Begin the reading (with the tape still on "Pause"), proclaiming verses 9-10. At the beginning of verse 10, lift the "Pause" button, allowing the music to come up while you finish the verse:

As Jesus passed on from there, he saw a man named Matthew sitting at the customs post. He said to him, "Follow me." And he got up and followed him. (Start song) While he was at table in his house, many tax collectors and sinners came and sat with Jesus and his disciples.

Allow the song to play through:

Verse One -- "Call you up in the middle of the night..."
Refrain -- "Runaway Train, never going back..."
Verse Two -- "Can you help me remember how to smile..."
Refrain -- "Runaway Train, never going back..."

At the end of the second refrain, there is an instrumental bridge. Over the instrumental bridge, read verses 11-13 of the gospel:

The Pharisees saw this and said to his disciples, "Why does your teacher eat with tax collectors and sinners?" He heard this and said, "Those who are well do not need a physician, but the sick do. Go and learn the meaning of the words, ‘I desire mercy, not sacrifice.' I did not come to call the righteous, but sinners."
(If timed correctly) the reading will end just as the instrumental bridge ends and Verse Three begins ("Bought a ticket for a runaway train..."). Let the song play out.

After the final refrain, you may want to repeat verse 13 of the gospel for additional emphasis:

Go and learn the meaning of the words, ‘I desire mercy, not sacrifice.' I did not come to call the righteous, but sinners."

Reflection
It may be appropriate to share a brief reflection on the gospel, the song, and the theme of "those who are lost and broken." Include the following thoughts in your own words:
(Ask rhetorically) How many of us know people who are on "runaway trains?" How many of us are on one themselves? The simple reminder of the gospel (whether we are the ones ministering to someone feeling lost and broken or we are the lost and broken in need of ministry) is that our God is a God who cares about people on runaway trains. In fact, in the person of Jesus, God makes a point to search out the sick and hurting. Jesus was known for the company he kept and often he was the "blowtorch burning" for "fireflies without lights." And if that scandalized the prim, the proper, or the self-righteous, he would remind them that to such belonged his mission ("those who are well do not need a physician, but the sick do"). So, if we know people who've bought tickets on those trains, let us remember the special place they have with Jesus. And if we are the ones on that train, there is only one conductor qualified to lead us off, one physician who can heal our every ill.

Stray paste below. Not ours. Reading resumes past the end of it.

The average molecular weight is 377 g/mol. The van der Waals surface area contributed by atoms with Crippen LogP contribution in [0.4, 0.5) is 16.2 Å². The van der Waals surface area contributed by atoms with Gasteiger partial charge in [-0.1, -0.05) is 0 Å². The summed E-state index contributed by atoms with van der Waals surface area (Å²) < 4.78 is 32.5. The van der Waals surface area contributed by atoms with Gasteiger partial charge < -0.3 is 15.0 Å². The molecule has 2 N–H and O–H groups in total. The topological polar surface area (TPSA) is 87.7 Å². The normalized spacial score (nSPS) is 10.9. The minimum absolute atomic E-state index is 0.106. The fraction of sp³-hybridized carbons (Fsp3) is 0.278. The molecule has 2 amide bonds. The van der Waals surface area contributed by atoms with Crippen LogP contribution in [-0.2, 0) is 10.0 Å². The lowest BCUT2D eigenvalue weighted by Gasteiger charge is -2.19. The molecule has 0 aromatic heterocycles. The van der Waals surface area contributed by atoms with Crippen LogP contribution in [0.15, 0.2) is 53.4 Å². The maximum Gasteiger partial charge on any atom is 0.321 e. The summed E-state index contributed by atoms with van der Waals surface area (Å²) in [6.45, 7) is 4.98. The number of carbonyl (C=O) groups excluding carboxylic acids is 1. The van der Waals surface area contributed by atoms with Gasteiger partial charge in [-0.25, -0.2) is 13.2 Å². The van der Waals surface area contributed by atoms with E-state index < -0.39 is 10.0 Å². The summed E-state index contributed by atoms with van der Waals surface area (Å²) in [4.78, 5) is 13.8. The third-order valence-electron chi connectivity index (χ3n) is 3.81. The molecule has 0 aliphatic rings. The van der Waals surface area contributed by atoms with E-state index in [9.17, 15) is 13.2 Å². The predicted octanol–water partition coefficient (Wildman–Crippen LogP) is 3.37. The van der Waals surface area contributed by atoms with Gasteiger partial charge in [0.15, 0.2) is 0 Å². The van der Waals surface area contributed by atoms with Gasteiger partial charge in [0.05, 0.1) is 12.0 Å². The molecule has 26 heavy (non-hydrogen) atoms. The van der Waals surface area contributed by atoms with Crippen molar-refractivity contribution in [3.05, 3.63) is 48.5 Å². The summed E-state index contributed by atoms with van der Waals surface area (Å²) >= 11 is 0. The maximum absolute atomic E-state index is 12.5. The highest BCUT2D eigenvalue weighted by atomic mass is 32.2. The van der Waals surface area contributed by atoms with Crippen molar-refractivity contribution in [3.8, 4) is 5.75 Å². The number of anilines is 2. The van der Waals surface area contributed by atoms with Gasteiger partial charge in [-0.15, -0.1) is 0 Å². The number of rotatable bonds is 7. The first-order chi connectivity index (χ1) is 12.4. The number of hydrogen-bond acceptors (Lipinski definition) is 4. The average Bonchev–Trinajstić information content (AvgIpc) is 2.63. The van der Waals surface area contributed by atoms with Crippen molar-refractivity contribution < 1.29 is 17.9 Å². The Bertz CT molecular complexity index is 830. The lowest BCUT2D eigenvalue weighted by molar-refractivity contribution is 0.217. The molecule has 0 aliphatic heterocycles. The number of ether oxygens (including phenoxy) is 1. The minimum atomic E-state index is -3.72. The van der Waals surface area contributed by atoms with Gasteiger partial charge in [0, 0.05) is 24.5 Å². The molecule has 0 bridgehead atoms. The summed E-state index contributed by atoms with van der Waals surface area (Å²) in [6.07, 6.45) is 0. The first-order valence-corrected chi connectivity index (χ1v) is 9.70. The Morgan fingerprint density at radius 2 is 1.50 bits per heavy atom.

Option: Prayers/Response
If desired, other prayers, responses, or symbolic acts can be added to the prayer to create a more lengthy service. One short, but concrete way to respond in prayer to this gospel is to invite the participants to call to mind the names of people they know who are on "runaway trains." These names can be recalled in the silence of memory or simply spoken aloud (first names only). Invite the entire group to lift their hearts in a special prayer for those individuals and all the unnamed riders of the runaway trains of our world.

Concluding Prayer
The leader may conclude the prayer in these or similar words:

LEADER: Loving God,
We come to You -- not with sacrifice, but in praise of mercy.
We ask for your mercy and healing on all those who are lost and broken, riding the rails of a runaway train of despair or sin.
Send forth the Spirit of Your Son to be the healer and light to their pain and darkness.
And send us forth, as merciful disciples of Your Son, to continue His mission.
Don't let us settle for "saving the saved," but remind us to cross the tracks, as Jesus did, to bring light and peace to those who most need it.
We ask this through Christ our Lord.
Amen

Copyright - Center for Ministry Development, PO Box 699, Naugatuck CT 06770, USA, 203-723-1622;
www.cmdnet.org
Used with permission, all rights reserved

 

Friday, 21 August 2009 11:00

Litany

Written by

LEADER: I was hungry and you gave me food…
ALL: Let us act justly, love tenderly and walk humbly with our God.
LEADER: I was thirsty and you gave me drink…
ALL: Let us act justly, love tenderly and walk humbly with our God.
LEADER: I was a stranger and you welcomed me…
ALL: Let us act justly, love tenderly and walk humbly with our God.
LEADER: I was naked and you clothed me…
ALL: Let us act justly, love tenderly and walk humbly with our God.
LEADER: I was ill and you comforted me…
ALL: Let us act justly, love tenderly and walk humbly with our God.
ALL: God, true light and source of all light, may we recognise you in…
LEADER: oppressed people,
ALL: poor people,
LEADER: homeless people,
ALL: hungry people,
ALL: May we be open to your Spirit that we may be a means of healing, strength and peace for all your people. We ask this through Jesus, your son and our brother! Amen.

Friday, 21 August 2009 10:53

We Pray for Peace

Written by

doveNameless God of all people,
We pray for peace.
We acknowledge our anger, and yours.
We pray that our common humanity and love might prevail in the face of the horror of the extended conflict in the Middle East.
In our helplessness and our fear, God, guide our actions towards a peaceful and just resolution.
Amen.